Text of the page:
I've probably told this story before, but everyone should be aware of what I went through so they can be vigilant and understand that doctors aren't always right.
I went for an x-ray of my back and the x-ray technician said I should get to my doctor right away because I had a tumor in my throat that went down into my chest. Scary, right? So I went to my doctor and told her about the tumor and I SAW her make a note of it in my records. Time went by - I mean, months - and I was seeing the guy who was trying to treat my back again. He said he saw the tumor in my x-ray and asked if I'd had it removed yet. I told him I had mentioned it to my GP and she had never contacted me about it, which I thought meant that it was not important. He called her while I was sitting there and gave her what-for!! Before the day was out, I had an appointment with a thoracic surgeon. They didn't know the source of the tumor, so thought it might go quite far down into my chest. He told me he might have to crack my ribs to get to the tumor to remove it safely and that I would wake up with a tube down my throat, etc. That scared me, then it got worse.
I was spending the night before the surgery in the hospital and the night nurse told me they needed to do more x-rays because they thought my tumor might have to do with my thyroid. So, many x-rays later, she came in and told me not to worry, the tumor had nothing to do with my thyroid. "That would have been very dangerous," she said, "because your thyroid could go into a thyroid storm and you could have died." So I slept well, assuming I was safe.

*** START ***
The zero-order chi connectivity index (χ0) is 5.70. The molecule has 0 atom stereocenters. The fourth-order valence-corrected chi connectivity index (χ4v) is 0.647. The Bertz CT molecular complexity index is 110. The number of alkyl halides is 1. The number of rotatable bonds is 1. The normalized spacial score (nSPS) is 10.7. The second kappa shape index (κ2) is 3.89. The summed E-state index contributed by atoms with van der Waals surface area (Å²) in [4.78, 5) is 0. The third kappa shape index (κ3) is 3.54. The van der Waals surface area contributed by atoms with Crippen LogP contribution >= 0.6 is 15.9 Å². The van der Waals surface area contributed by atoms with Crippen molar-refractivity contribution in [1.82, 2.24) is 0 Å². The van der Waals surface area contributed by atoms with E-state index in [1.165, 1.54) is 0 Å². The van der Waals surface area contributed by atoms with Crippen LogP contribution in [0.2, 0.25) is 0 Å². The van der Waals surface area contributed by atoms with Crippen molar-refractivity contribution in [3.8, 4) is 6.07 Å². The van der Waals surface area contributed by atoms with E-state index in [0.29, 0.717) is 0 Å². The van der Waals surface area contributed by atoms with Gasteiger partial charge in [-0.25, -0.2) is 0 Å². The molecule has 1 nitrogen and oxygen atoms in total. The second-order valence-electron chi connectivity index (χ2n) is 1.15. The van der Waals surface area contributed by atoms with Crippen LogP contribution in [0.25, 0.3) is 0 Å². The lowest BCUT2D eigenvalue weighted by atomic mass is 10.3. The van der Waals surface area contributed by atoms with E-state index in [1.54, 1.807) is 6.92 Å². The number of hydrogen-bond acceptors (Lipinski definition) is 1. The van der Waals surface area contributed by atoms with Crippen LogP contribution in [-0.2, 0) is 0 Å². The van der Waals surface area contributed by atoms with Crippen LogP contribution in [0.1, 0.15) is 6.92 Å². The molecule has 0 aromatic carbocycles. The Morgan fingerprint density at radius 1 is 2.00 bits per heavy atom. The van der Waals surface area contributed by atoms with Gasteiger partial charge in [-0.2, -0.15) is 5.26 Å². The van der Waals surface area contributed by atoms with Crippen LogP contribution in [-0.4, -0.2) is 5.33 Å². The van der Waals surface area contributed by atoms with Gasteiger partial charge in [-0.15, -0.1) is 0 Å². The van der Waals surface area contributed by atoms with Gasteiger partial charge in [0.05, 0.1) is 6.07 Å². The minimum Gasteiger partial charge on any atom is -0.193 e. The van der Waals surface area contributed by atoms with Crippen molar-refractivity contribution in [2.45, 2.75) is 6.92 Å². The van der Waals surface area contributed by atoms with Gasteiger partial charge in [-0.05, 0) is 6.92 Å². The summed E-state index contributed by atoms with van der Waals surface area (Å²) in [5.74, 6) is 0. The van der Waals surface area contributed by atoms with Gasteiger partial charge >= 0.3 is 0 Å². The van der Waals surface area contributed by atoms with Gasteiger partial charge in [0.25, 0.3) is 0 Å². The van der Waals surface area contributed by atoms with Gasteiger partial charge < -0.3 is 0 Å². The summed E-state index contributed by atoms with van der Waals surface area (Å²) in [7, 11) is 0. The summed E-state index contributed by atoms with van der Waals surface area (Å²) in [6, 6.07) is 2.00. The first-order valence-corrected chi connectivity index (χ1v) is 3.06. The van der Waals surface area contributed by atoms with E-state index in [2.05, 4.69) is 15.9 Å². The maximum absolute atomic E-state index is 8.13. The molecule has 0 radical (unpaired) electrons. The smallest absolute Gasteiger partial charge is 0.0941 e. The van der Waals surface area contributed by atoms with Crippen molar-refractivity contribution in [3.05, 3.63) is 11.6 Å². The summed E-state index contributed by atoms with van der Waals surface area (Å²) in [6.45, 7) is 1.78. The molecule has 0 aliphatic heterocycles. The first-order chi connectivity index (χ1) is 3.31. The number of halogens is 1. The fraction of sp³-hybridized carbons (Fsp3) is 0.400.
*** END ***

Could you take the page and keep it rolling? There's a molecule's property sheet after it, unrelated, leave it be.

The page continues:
Went into the surgery, woke up in an intensive care room in the dark. A nurse came in and told me everything had gone well, and wasn't I lucky the tumor was almost all in my neck and didn't affect my chest at all. So, no tube down the throat, no cracked ribs. I went back to sleep, then woke up later having to go to the bathroom like mad! I knew I had a catheter, so that didn't make any sense. My room was practically pitch black - I struggled to find the call button, but never did find it. I had one of those oxygen sensors on my finger with the little light, so I waved that finger like a maniac, trying to get someone's attention. I could hear them out there talking, but my throat was so sore all I could do was make a raspy little squeak! It was morning before I was rescued.
A nurse came in and said, "You haven't put out much urine. I'd better tell your doctor."
"Wait," I rasped painfully, "I have to go! Must be a crimp in the tubing."
"A what?" she asked.
"Crimp! Crimp!" I rasped.
"Oh, I see a small one." And away I went!! What a relief!
The next thing that happened was that I discovered my tumor was directly connected to my left thyroid gland, so I knew I was just lucky to have survived the surgery since they weren't at all prepared for a thyroid storm. Also, the surgeon didn't know anything at all about thyroid surgery. He just sliced away from where the tumor was until he arrived at the thyroid gland where it was connected. I therefore have a Bride of Frankenstein incision (still clearly visible after thirty years) that makes me look like my head was half-sawed off!!
It also turns out that the tumor was cancerous, so I had to have my thyroid function monitored - still do, even though both thyroid glands were removed. Anyway, there's my cautionary tale. Much as you may like and trust your doctor, you should always stay up on your various ailments and treatments to be sure nothing is overlooked.